Since face masks have become a mandatory wardrobe staple in South Africa, the clothing industry has been rapidly fashioning face masks out of all kinds of material from pillowcases, old jeans to coffee filters. But do we know what is the best fabric to use?
The two main requirements are for the fabric to be dense enough to capture viral particles, and breathable enough so that the masks can be comfortably worn.
A 2013 study “testing the efficacy of homemade masks” published in the journal of Disaster Medicine and Public Health Preparedness, found that specialised surgical masks called N95 respirators and surgical masks were best for filtering coronavirus-sized micro-particles, and for breathability. However, there is limited access to these and, more importantly, they should be reserved for medical use and for frontline health workers. They are also expensive, and since they are often single-use, they are environmentally unsustainable.
For the best fabrics to use for making your own masks, Twyg did some snooping. We reached out to local, sustainable clothing businesses, a garment technician and referred to published research.
The most commonly given advice for when you’re choosing a fabric is to apply the light test: Hold the fabric up to the light and the tighter the weave, the less light you’ll see, and the more protection you’ll get. You should still be able to breathe through it. Before you start sewing, Annette Pringle-Kölsch of The Fashion Agent suggests soaking materials in a hot saltwater mixture in a bucket to help preserve colours and rinse in clean, cold water.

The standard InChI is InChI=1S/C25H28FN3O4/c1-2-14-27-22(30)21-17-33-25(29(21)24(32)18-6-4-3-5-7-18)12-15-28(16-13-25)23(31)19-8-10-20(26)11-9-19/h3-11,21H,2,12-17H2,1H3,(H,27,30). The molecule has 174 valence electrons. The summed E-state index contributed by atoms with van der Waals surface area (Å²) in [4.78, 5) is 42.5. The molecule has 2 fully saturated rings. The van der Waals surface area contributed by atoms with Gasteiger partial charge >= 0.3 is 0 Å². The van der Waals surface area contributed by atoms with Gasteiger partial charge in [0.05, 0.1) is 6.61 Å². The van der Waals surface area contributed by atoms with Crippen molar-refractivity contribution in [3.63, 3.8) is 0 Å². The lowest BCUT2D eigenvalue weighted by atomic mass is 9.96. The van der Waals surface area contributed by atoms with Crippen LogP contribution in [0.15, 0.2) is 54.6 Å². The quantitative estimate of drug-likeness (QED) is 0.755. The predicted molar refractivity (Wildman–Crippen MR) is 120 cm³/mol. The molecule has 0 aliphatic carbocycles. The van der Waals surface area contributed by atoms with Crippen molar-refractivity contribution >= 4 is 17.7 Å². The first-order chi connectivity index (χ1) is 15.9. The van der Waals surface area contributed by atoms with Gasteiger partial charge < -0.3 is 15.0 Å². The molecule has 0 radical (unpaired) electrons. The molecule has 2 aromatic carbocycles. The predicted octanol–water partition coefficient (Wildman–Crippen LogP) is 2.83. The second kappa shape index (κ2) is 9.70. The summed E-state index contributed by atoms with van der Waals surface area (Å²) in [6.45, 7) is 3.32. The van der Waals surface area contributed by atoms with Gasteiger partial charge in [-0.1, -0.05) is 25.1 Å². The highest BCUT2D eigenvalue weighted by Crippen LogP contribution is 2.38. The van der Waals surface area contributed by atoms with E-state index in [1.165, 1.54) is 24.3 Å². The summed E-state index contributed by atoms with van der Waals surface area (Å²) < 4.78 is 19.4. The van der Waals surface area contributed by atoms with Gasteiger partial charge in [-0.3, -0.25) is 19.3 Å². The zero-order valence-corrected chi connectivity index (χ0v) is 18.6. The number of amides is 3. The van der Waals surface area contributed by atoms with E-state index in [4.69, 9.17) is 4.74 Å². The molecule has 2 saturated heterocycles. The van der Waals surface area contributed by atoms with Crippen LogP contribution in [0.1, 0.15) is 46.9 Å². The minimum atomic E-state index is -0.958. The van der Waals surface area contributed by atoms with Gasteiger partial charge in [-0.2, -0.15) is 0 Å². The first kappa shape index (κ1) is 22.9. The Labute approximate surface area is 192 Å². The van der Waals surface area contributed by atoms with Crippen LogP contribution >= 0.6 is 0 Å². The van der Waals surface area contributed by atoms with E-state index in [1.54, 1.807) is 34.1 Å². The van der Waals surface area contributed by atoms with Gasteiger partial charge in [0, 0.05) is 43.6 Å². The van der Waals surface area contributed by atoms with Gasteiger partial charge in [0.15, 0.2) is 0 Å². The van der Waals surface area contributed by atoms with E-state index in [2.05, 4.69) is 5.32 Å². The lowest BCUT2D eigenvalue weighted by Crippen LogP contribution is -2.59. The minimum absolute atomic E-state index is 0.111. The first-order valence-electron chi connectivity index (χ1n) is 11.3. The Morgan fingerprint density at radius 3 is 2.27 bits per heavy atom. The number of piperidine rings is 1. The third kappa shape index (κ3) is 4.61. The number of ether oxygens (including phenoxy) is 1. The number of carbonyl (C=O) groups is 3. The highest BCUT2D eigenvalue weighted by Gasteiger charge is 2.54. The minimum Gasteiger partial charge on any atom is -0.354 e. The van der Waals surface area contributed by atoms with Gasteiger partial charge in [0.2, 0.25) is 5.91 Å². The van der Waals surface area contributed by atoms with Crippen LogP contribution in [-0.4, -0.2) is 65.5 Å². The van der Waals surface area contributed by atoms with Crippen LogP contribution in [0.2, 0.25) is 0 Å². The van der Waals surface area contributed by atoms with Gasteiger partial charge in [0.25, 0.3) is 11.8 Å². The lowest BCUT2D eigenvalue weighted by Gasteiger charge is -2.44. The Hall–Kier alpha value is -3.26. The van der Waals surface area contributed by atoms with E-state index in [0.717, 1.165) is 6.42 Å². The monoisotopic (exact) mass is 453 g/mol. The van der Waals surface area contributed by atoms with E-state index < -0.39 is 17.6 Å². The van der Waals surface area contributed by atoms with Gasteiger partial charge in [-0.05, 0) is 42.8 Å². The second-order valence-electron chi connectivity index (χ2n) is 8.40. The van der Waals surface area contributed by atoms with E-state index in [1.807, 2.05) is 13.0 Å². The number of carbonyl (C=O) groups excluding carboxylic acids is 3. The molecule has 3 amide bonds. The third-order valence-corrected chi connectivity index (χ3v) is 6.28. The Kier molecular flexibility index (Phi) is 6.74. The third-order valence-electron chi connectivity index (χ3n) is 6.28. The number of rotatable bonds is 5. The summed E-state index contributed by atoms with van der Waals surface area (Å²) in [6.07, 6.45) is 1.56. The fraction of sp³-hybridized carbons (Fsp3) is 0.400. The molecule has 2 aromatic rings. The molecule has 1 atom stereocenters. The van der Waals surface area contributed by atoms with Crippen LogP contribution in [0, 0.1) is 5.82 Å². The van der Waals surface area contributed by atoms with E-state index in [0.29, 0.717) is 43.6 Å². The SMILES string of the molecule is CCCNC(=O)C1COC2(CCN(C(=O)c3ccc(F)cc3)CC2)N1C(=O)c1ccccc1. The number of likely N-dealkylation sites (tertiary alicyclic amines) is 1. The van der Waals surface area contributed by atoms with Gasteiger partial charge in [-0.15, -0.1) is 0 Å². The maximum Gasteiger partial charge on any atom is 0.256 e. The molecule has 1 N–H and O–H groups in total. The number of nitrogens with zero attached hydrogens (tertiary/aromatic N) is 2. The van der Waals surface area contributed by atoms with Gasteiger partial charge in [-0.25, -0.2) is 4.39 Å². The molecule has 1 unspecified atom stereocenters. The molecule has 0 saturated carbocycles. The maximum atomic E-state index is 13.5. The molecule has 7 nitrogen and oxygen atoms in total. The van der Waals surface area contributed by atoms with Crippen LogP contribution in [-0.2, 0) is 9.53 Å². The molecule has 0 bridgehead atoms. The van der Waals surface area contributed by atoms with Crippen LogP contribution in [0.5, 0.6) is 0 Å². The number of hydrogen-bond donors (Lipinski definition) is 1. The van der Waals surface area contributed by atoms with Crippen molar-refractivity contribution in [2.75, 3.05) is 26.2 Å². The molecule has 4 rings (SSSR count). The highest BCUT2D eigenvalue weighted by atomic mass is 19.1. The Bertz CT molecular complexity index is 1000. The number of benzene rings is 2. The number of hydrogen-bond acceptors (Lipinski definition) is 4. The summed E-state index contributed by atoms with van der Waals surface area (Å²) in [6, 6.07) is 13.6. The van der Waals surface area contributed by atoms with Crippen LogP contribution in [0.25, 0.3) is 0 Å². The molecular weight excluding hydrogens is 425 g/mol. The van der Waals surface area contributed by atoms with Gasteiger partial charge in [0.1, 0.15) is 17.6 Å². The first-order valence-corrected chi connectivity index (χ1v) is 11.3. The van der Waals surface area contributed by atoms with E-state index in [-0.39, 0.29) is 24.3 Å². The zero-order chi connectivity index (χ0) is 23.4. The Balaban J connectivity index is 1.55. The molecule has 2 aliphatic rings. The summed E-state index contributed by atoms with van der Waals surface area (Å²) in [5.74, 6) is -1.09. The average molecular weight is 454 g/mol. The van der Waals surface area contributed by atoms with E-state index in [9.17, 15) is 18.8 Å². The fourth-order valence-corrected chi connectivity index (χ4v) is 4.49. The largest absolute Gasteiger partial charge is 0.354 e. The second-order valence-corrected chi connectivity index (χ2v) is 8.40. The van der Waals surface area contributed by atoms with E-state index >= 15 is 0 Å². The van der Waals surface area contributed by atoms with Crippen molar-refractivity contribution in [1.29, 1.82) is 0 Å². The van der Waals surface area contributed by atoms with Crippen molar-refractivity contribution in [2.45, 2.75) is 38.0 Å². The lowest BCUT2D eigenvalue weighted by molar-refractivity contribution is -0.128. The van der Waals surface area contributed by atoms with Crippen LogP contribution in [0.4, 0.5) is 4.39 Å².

In the studies social enterprise and certified B-Corp, Smart Air conducted, material made from natural fibres were found to make for effective homemade face masks due to their roughness and irregularity in thread make-up. “The irregularity of natural fibres is likely to make them better at capturing tiny particles.” It’s also been found using hybrid combinations (layering) of fabrics is better than just using one type of fabric. According to this article on Forbes, scientists believe the high efficiency of hybrid fabrics is due to combined mechanical and electrostatic filtration.
From a sustainability and health perspective, these are the top performing natural fibres to use for making masks:
Technical manager at Cotton SA Annette Bennett says that cotton is a great option because it is versatile and durable. It’s grown locally, so it’s easily available, she adds.
A double layer of 100% cotton T-shirt material was found to be a suitable household material according to the Disaster Medicine and Public Health Preparedness journal and Smart Air because of its combination of breathability and filtration. However, a garment technologist working in South Africa who prefers to remain anonymous said she had recently been working on a cotton knit to make masks. “Our investigation had shown that some of the cotton knits were giving off dust resulting in people either complaining of itches or cough and sneezing.”